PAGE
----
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Amgen deal may be first of many

June 05, 2007|Daniel Costello | Times Staff Writer

A buying spree may be underway at troubled Southern California biotech giant Amgen Inc.

After a difficult year during which sales of its key products fell in light of safety concerns, the company Monday acquired a privately held California company for $420 million in cash.

Ilypsa Inc. of Santa Clara doesn't yet have any drugs on the market, but its major candidate has shown promise in chronic kidney disease patients on dialysis, a growing and lucrative market.

Many analysts say the deal could be the first of many acquisitions for the Thousand Oaks-based biotech giant, which is seeing sales of its top-selling drugs fall dramatically amid increased scrutiny by regulators and researchers in recent months.

"They have no other choice but to buy new drugs right now, plain and simple," WBB Securities biotech analyst Steve Brozak said.

Several high-profile studies have raised questions about the safety of two of Amgen's top-selling drugs, Aranesp and its shorter-acting cousin Epogen, which treat anemia in more than a million cancer and dialysis patients a year. The drugs accounted for nearly half the company's revenue last year and 60% of its profit.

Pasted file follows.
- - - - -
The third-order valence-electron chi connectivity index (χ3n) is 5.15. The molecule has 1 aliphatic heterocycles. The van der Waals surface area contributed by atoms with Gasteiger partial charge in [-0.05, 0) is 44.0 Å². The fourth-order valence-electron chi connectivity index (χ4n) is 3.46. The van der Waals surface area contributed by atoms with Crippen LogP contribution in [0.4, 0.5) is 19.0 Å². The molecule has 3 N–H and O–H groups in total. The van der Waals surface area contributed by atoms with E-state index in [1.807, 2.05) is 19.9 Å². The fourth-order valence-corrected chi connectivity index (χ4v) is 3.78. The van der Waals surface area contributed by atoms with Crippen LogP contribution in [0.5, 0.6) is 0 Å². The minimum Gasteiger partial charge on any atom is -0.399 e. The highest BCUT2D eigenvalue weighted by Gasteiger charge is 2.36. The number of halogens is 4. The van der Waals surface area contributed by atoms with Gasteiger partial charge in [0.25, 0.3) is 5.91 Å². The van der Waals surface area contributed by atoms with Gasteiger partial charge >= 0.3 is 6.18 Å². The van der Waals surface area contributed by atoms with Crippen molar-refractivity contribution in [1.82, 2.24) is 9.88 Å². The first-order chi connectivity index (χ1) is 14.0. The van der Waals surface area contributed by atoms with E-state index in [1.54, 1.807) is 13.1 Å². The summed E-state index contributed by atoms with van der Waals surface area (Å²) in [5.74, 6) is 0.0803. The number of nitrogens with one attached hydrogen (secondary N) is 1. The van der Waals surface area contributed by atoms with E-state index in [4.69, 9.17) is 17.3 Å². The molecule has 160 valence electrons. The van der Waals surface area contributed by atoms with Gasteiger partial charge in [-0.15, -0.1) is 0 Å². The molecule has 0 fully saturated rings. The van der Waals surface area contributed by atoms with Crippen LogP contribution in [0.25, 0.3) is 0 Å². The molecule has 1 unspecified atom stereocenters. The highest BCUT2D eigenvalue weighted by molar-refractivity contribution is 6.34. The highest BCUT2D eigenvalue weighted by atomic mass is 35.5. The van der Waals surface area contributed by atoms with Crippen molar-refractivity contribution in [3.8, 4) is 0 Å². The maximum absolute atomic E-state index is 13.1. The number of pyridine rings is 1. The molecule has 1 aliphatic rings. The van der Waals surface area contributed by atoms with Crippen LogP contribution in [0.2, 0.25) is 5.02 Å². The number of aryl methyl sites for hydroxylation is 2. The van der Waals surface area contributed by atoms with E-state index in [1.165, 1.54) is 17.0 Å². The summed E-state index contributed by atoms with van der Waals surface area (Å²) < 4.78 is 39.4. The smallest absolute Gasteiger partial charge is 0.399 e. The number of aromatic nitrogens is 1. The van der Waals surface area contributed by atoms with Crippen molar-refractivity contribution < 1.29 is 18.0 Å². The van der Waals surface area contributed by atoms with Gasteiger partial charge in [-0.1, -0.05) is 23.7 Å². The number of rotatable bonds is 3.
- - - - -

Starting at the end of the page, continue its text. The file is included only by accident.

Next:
Doctors are significantly pulling back on prescriptions, and the federal Medicare program said last month that it probably would soon scale back on reimbursements for the drugs.

April data showed that sales of the biologics were down 16%, far more than anticipated.

Meanwhile, late last month, experts from the European Union's drug regulator recommended that the company's high-profile cancer drug Vectibix not be approved, dealing the company an unexpected blow.

The series of negative developments has increased pressure on Amgen to find more promising drug candidates.

Amgen has several high-profile drugs under development, including an osteoporosis treatment that has had impressive results in early clinical trials. But it isn't expected on the market for at least two years.

Ilypsa's principal experimental drug, known as ILY101, is designed to treat a condition common in kidney patients when too much phosphate remains in the blood.

The syndrome can result in pain and loss of bone mass, increasing the risk of fractures. Early studies suggest that the drug may work better than other medications currently on the market.

"Ilypsa and ILY101 are a strategic fit for Amgen [and] demonstrate our commitment to explore, develop and commercialize promising therapies that help in the fight against kidney disease and its complications," George J. Morrow, Amgen's executive vice president, said in a statement.

Shares of Amgen fell 3 cents to $56.91 before the deal was announced.

daniel.costello@latimes.com

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